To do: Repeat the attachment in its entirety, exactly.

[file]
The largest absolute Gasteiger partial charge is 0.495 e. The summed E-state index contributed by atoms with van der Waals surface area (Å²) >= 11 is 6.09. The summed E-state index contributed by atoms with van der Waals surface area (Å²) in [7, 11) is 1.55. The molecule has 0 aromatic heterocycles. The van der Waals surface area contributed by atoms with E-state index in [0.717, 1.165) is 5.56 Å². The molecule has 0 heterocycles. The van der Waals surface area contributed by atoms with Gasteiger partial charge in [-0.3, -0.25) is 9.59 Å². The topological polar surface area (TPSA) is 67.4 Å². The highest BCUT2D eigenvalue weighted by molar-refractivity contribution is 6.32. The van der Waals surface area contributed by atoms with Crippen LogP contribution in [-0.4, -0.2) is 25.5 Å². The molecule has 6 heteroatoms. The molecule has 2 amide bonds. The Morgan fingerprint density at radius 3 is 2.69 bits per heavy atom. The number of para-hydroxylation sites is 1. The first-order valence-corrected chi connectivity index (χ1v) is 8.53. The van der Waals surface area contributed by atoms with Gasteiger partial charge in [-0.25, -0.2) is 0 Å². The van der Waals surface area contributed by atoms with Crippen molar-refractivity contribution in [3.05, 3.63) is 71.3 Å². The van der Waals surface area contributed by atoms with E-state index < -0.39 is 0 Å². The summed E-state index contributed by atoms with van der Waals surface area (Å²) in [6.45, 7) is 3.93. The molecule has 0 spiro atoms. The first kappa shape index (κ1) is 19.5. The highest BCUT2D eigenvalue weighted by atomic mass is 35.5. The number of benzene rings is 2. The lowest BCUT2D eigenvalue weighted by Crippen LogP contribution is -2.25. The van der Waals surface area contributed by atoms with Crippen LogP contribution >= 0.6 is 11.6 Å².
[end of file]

The largest absolute Gasteiger partial charge is 0.495 e. The summed E-state index contributed by atoms with van der Waals surface area (Å²) >= 11 is 6.09. The summed E-state index contributed by atoms with van der Waals surface area (Å²) in [7, 11) is 1.55. The molecule has 0 aromatic heterocycles. The van der Waals surface area contributed by atoms with E-state index in [0.717, 1.165) is 5.56 Å². The molecule has 0 heterocycles. The van der Waals surface area contributed by atoms with Gasteiger partial charge in [-0.3, -0.25) is 9.59 Å². The topological polar surface area (TPSA) is 67.4 Å². The highest BCUT2D eigenvalue weighted by molar-refractivity contribution is 6.32. The van der Waals surface area contributed by atoms with Crippen LogP contribution in [-0.4, -0.2) is 25.5 Å². The molecule has 6 heteroatoms. The molecule has 2 amide bonds. The Morgan fingerprint density at radius 3 is 2.69 bits per heavy atom. The number of para-hydroxylation sites is 1. The first-order valence-corrected chi connectivity index (χ1v) is 8.53. The van der Waals surface area contributed by atoms with Gasteiger partial charge in [-0.25, -0.2) is 0 Å². The van der Waals surface area contributed by atoms with Crippen molar-refractivity contribution in [3.05, 3.63) is 71.3 Å². The van der Waals surface area contributed by atoms with E-state index < -0.39 is 0 Å². The summed E-state index contributed by atoms with van der Waals surface area (Å²) in [6.45, 7) is 3.93. The molecule has 0 spiro atoms. The first kappa shape index (κ1) is 19.5. The highest BCUT2D eigenvalue weighted by atomic mass is 35.5. The number of benzene rings is 2. The lowest BCUT2D eigenvalue weighted by Crippen LogP contribution is -2.25. The van der Waals surface area contributed by atoms with Crippen LogP contribution >= 0.6 is 11.6 Å².